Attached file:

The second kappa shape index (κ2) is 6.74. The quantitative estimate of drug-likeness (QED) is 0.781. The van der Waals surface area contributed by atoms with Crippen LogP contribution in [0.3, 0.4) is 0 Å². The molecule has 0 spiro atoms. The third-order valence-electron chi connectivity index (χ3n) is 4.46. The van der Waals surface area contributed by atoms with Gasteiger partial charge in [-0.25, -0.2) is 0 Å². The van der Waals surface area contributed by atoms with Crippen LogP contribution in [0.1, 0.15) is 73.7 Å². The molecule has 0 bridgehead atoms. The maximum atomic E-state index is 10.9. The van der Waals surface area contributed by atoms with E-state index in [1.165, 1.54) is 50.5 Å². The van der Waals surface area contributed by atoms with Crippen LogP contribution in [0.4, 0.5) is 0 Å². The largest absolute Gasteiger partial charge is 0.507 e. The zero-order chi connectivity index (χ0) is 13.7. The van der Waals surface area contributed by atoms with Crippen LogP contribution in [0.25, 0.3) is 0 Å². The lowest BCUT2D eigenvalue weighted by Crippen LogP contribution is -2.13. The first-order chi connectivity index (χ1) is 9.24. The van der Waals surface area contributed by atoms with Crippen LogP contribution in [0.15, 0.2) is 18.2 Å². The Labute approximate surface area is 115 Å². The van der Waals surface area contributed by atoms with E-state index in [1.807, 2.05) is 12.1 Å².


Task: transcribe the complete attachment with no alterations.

The second kappa shape index (κ2) is 6.74. The quantitative estimate of drug-likeness (QED) is 0.781. The van der Waals surface area contributed by atoms with Crippen LogP contribution in [0.3, 0.4) is 0 Å². The molecule has 0 spiro atoms. The third-order valence-electron chi connectivity index (χ3n) is 4.46. The van der Waals surface area contributed by atoms with Gasteiger partial charge in [-0.25, -0.2) is 0 Å². The van der Waals surface area contributed by atoms with Crippen LogP contribution in [0.1, 0.15) is 73.7 Å². The molecule has 0 bridgehead atoms. The maximum atomic E-state index is 10.9. The van der Waals surface area contributed by atoms with E-state index in [1.165, 1.54) is 50.5 Å². The van der Waals surface area contributed by atoms with Crippen LogP contribution in [0.4, 0.5) is 0 Å². The largest absolute Gasteiger partial charge is 0.507 e. The zero-order chi connectivity index (χ0) is 13.7. The van der Waals surface area contributed by atoms with Crippen LogP contribution in [0.25, 0.3) is 0 Å². The lowest BCUT2D eigenvalue weighted by Crippen LogP contribution is -2.13. The first-order chi connectivity index (χ1) is 9.24. The van der Waals surface area contributed by atoms with Crippen LogP contribution in [0.15, 0.2) is 18.2 Å². The Labute approximate surface area is 115 Å². The van der Waals surface area contributed by atoms with E-state index in [1.807, 2.05) is 12.1 Å².